This construction made by architect Alexander Lefebre and artist Jetske Verhoeven popped up during the alternative art event Kunstvlaai in Amsterdam. It’s a small temporary movie theatre used to show a film by Jetske Verhoeven about abandoned places. The construction called Upon, refers to ‘once upon the time in the west’ and is inspired by the good old saloon you can find in a stereotypical Western movie. 730 Orange crates were used to create an experience comparable with visiting the dilapidated houses and motels in the Wild West. Here on the prairie the ever blowing wind is always tangible through the open windows and doors of the abandoned wooden cowboy houses. The open spaces in the walls of this cottage provide an additional atmosphere supporting the projected film. Check out the (Dutch) video below to find out more about Upon.
We recently received the book The Pop-Up Generation: Design Between Dimensions by the internationally acclaimed Dutch trendwatcher Lidewij Edelkoort. The book highlights a new generation of artists, designers and graduates by exploring their vision, work and motivations.Read more →
An extraordinary pop-up restaurant will open doors in Amsterdam this Thursday. ‘Eenmaal’, as the place is called, claims to be the world’s first one-person restaurant.Read more →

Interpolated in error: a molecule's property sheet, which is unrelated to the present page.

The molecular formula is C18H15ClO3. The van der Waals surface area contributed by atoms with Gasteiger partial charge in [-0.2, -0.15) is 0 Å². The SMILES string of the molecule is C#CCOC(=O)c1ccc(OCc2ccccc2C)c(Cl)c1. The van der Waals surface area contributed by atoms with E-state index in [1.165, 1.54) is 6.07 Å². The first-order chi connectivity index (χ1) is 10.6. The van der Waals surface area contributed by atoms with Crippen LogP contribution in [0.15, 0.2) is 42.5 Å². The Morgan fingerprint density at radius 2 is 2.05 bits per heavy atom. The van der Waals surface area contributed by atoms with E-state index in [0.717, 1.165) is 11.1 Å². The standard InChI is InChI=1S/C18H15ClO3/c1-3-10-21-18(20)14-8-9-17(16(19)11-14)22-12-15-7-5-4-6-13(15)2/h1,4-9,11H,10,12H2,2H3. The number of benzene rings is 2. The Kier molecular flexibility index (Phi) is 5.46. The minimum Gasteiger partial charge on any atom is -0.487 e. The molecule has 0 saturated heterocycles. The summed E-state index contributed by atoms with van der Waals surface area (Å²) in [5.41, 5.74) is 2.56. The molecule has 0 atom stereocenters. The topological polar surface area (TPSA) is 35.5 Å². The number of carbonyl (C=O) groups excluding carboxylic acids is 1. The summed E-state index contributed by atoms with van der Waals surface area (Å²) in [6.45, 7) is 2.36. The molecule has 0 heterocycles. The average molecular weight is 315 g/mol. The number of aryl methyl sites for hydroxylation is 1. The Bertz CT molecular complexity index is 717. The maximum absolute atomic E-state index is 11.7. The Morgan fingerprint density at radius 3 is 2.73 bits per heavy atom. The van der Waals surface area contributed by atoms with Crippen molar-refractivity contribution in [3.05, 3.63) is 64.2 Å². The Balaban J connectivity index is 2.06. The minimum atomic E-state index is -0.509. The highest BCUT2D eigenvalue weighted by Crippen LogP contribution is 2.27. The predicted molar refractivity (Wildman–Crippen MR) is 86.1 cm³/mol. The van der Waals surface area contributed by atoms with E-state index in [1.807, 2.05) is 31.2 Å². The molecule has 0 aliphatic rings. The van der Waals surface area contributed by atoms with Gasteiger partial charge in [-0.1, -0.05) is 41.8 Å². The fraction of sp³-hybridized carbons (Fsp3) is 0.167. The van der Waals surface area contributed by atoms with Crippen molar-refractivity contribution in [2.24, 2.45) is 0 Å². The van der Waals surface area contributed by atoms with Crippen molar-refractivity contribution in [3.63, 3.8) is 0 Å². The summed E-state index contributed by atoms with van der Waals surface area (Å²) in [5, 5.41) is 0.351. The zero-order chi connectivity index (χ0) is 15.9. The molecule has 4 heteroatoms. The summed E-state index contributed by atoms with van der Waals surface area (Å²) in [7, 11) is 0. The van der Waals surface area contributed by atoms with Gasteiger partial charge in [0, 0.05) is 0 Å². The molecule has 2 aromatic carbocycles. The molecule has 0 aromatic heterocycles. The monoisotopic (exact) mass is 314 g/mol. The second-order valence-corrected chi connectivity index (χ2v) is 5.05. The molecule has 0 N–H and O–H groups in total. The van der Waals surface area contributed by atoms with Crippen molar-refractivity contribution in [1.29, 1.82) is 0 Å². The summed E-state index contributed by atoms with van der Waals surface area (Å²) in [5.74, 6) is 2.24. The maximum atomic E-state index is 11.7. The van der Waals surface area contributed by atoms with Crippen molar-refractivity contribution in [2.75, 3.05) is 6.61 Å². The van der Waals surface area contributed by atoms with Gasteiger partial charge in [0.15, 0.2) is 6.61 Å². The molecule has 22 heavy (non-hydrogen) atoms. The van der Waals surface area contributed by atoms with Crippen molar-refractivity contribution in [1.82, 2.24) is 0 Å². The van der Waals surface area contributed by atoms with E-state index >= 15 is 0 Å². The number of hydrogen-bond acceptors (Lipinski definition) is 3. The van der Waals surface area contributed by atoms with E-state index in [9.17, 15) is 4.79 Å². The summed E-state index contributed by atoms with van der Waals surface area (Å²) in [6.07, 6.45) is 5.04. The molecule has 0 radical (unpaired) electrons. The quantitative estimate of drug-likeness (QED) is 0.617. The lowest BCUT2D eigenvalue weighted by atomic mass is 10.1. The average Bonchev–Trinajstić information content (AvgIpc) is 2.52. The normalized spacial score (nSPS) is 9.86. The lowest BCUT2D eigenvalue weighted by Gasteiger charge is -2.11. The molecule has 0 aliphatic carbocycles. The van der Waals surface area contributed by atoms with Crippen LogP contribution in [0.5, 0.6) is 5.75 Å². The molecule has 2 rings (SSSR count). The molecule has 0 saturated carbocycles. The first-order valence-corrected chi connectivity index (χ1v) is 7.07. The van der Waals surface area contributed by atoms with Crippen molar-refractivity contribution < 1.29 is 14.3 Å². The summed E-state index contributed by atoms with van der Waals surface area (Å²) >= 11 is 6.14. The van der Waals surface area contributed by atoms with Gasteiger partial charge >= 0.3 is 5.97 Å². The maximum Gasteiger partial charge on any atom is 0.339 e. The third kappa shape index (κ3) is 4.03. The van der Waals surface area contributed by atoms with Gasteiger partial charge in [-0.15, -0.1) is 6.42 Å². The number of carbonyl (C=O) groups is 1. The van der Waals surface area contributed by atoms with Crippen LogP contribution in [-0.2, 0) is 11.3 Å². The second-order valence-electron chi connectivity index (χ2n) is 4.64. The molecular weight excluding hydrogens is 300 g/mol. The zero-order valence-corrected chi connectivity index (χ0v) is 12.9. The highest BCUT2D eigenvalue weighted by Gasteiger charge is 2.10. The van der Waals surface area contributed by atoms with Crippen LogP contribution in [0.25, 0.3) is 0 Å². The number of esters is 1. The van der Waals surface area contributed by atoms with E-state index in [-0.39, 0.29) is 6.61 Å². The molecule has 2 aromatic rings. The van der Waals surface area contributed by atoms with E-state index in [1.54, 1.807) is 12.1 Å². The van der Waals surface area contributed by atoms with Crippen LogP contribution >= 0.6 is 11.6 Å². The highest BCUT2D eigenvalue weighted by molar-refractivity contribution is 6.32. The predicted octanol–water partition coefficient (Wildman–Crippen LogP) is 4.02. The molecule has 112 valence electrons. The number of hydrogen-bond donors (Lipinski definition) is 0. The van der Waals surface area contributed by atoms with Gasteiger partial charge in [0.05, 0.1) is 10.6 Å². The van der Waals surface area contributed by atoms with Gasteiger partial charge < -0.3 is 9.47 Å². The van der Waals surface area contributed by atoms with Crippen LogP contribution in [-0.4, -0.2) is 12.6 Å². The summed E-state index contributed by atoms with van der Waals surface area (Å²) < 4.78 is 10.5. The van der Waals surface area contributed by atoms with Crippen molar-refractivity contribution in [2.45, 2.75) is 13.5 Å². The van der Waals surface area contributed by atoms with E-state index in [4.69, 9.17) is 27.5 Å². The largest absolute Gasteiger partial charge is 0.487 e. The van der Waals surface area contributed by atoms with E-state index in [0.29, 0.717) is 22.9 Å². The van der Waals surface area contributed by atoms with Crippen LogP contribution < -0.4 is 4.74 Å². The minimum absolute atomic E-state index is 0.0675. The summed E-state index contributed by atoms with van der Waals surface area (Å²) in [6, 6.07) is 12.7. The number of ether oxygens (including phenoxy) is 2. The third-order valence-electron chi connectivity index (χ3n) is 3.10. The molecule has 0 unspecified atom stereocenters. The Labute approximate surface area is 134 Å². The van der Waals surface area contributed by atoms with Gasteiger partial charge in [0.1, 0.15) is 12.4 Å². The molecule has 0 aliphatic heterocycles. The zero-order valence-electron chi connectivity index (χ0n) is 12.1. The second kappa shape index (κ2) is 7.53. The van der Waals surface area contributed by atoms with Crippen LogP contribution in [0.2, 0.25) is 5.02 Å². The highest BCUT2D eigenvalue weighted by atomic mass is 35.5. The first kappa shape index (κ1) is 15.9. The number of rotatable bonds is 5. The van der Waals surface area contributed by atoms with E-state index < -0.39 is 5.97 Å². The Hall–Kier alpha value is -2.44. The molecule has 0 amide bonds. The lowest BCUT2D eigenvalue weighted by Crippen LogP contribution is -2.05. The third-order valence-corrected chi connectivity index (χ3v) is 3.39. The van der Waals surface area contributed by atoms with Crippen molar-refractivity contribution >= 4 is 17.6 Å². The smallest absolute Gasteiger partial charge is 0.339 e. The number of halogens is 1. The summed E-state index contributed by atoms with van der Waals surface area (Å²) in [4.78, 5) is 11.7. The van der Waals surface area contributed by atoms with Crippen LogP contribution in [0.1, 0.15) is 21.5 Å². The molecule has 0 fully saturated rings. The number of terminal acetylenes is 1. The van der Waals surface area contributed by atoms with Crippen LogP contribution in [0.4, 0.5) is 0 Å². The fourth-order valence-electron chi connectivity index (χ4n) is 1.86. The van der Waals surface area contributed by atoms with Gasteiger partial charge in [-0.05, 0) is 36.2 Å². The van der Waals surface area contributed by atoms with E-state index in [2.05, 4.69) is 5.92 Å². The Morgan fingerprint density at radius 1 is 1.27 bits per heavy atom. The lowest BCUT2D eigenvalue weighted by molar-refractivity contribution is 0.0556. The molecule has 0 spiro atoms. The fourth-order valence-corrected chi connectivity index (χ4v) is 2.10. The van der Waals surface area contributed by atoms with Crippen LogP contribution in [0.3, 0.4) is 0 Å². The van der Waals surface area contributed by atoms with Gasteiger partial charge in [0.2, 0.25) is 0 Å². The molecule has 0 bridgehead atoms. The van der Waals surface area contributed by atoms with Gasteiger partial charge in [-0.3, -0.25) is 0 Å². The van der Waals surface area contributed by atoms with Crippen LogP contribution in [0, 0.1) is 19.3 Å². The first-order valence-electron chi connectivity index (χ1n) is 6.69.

Wouldn’t it be great to independently float around in your own capsules on the blue water of a sea anywhere in the world? Ivan Filipovic has designed a completely flexible floating hotel. His ‘botel’ consists of 22 small cabins that can be disconnected from the central mother boat. The core comprises a lobby, restaurant, bar and…Read more →
Stepping out of the Kraaiennest metrostation I immediately observe the large stretch of cement that blankets the space at its front, and beyond, two monumental pillars hold up the roof of the building like two architectural Atlases. Immediately to the right is a grand and imposing mosque that dictates itself into view and just beyond this is a flat space with very little in it. But after, there follows a tall, faded apartment building that impales the landscape, with a sad-looking shop at the base of the tower. The area was originally built up in the 1960s and was inspired by Le Corbusier’s idea of a ‘tower in the park’; where large residential towers would be built into an expanse of parkland to combine the residential and the rural in an urban setting.Read more →